The ‘Graphic Poem’ as Protest Literature

A good deal has been written, and rightly so, about the role that protest poetry has played in this “Arab spring.” Less has been said about political poetry’s younger cousin: the graphic novel and political cartoon. Most of the attention (in English) given to the genre has focused on a 50-year-old translated comic.

Certainly, it makes for an appealing story (for English-language audiences): Young Egyptian blogger Dalia Ziada inspired by American civil rights hero! Fuels Arab revolution with decades-old…children’s book! But Ziada said her group has distributed “thousands” of the book’s Arabic-language edition “across the Middle East” since 2008. The world Arabic-speaking population is estimated between 200 and 800 million.

Yet political cartoons have been a vivid and popular art form in contemporary Egypt and beyond, and surely they play some role in shaping public discourse.

Artist Asmaa Youssef told Al Masry Al Youm:

Cartoons are powerful because they help you decide how you feel about what’s happening. If I couldn’t read a newspaper for a day, I could see just one cartoon and feel informed about what people were thinking.

Egyptian political cartoonist Sherif Arafa, who worked for the government paper روزاليوسف, recently told the Washington Post that “Joking of something is a defense mechanism to overcome your fear towards it. If people see their leaders in cartoons, that can help to make them realize they are not gods. Cartoons break people’s fear.”

Beyond breaking fears and showcasing public opinion, graphic works also can connect with readers in a middle space between text-only and image-only forms. They operate in a more receptive, childlike space than plain text and yet also engage us creatively, intellectually, and interactively.

Perhaps that’s what worried Egyptian officials when they yanked Magdy al-Shafee’s pioneering graphic novel Metro from shelves and fined its author and publisher.

Despite governmental and societal crackdowns, serious Arabic comics have seen a new flowering in the last decade, with short-form pioneers like Samandal, TokTok, 8X8, and Out of Control and new venues like Facebook and Twitter.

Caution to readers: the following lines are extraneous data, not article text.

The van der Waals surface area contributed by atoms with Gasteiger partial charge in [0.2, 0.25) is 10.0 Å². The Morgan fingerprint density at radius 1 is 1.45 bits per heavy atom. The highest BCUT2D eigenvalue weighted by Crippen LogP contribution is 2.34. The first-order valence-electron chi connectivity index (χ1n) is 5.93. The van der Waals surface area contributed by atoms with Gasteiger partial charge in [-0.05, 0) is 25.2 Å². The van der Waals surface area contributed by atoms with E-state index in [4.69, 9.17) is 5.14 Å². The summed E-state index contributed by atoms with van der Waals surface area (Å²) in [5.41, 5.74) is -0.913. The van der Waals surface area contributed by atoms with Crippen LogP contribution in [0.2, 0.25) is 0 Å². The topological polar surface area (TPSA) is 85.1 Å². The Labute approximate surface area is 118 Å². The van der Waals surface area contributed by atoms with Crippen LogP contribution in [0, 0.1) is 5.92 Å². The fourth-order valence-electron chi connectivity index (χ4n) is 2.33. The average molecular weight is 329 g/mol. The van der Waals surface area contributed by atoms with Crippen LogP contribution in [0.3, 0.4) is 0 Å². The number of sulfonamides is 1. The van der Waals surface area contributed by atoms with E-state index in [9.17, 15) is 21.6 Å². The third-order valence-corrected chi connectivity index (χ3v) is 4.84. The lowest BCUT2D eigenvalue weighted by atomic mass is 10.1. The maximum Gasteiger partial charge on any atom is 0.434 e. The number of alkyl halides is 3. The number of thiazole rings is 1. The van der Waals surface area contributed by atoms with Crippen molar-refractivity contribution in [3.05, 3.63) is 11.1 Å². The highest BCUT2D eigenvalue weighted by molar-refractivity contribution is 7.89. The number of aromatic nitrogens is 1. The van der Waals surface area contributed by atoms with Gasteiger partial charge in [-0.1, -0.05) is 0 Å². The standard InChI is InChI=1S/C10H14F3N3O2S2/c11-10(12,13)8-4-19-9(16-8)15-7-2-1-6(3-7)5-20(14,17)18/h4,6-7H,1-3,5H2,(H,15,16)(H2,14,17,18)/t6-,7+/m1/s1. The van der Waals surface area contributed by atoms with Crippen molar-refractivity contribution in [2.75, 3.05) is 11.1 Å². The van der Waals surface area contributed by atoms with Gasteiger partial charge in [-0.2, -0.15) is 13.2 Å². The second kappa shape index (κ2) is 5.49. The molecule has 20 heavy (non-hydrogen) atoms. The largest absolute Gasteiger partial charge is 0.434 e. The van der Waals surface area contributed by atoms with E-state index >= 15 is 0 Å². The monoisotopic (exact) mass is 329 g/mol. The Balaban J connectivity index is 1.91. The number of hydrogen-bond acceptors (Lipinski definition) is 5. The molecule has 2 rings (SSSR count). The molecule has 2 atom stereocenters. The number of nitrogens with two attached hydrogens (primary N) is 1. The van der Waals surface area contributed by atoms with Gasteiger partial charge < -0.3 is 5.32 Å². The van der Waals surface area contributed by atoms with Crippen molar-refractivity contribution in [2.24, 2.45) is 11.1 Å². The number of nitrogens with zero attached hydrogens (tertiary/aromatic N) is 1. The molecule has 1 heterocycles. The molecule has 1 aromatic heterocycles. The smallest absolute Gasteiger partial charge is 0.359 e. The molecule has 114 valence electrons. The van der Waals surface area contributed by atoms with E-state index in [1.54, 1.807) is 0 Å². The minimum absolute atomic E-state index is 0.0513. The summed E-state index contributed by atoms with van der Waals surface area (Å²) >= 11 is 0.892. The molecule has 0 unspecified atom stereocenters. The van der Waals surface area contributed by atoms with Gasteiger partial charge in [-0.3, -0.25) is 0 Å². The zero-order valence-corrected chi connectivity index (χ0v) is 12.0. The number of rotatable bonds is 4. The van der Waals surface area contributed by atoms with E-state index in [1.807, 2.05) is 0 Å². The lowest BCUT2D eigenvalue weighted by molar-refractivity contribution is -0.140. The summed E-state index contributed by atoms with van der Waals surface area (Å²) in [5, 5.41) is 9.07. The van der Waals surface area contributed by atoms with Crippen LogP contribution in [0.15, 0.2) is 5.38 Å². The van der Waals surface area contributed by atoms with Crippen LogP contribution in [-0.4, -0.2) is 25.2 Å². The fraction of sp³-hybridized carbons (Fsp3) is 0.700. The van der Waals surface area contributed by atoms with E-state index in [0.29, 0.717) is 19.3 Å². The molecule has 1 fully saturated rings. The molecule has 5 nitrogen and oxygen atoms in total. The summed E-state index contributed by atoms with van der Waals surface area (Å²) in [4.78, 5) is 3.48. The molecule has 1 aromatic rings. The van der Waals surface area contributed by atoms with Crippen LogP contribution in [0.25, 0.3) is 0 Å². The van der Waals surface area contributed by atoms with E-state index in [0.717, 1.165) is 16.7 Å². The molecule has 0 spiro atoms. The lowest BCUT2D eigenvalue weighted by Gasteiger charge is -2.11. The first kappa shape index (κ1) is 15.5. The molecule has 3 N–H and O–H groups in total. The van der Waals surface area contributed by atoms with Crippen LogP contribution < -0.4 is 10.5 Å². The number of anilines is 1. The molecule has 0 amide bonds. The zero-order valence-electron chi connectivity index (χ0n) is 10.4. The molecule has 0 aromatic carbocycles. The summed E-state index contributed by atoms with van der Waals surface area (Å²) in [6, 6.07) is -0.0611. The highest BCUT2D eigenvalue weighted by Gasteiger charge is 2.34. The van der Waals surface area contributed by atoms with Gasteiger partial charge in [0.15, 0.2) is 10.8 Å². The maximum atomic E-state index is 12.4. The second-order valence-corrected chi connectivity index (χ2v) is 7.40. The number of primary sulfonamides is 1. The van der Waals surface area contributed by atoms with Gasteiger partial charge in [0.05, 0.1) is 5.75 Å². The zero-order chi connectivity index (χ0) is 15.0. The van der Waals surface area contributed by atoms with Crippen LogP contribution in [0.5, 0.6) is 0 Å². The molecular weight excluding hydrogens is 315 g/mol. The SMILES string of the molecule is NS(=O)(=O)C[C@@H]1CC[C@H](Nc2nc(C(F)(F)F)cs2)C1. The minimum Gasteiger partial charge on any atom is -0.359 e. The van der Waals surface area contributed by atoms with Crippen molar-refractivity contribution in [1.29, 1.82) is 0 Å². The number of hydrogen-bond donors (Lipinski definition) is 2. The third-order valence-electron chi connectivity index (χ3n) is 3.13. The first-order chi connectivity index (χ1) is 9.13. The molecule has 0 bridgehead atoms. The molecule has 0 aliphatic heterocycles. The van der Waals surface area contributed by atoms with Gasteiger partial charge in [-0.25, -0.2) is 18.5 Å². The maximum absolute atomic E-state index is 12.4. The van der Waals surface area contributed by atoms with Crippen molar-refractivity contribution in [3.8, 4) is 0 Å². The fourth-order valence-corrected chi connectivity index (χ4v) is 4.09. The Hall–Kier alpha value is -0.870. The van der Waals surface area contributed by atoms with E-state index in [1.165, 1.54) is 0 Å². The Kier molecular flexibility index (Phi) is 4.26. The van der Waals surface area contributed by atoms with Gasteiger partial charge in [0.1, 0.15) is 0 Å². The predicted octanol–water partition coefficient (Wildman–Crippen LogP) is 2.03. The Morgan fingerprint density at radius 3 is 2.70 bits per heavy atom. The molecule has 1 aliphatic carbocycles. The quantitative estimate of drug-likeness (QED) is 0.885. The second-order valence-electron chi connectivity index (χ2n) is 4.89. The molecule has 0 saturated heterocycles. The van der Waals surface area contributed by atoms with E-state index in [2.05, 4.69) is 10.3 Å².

Indeed, TokTok2 is due for release this coming Sunday, and the cover (above) promises a critical look at state media, thugs, the army, suited bigwigs and more.

More graphic-poem protests:

The Arabist: Iraqis and Americans protesting occupation and sectarian government

Magdy al-Shafee Has New Illustrated Nonfiction (for the Revolution) on WWB

And Handala still serves as a powerful graphic shorthand

If this topic interests you, well, visit the blog Graphic Novels and the Middle East



Categories: graphic novels

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1 reply

  1. It is possible that seeing a cartoon, which yokes image and word text together, achieves a more immediate sense of affirmation than a ‘seemingly’ contained written novelistic or literary form. It might also be true that cartoon’s are less censored a form, if they appear. But that if is always the problematic site of interaction. It is also problematic with many Arabic texts to say that image and word are not yoked together. Many an Arabic novel has like Kafka’s works interspersed artistic representations. it is true that many of their translations lack that same articulation. But then the site of censorship is not just one occuring in the Arab world and in affiliation with the neo-colonial machinery running the Arab world. Moreover, every literary text I know of has articulated a visual field. It just expresses the yoking of the literary and the imagistic differently.

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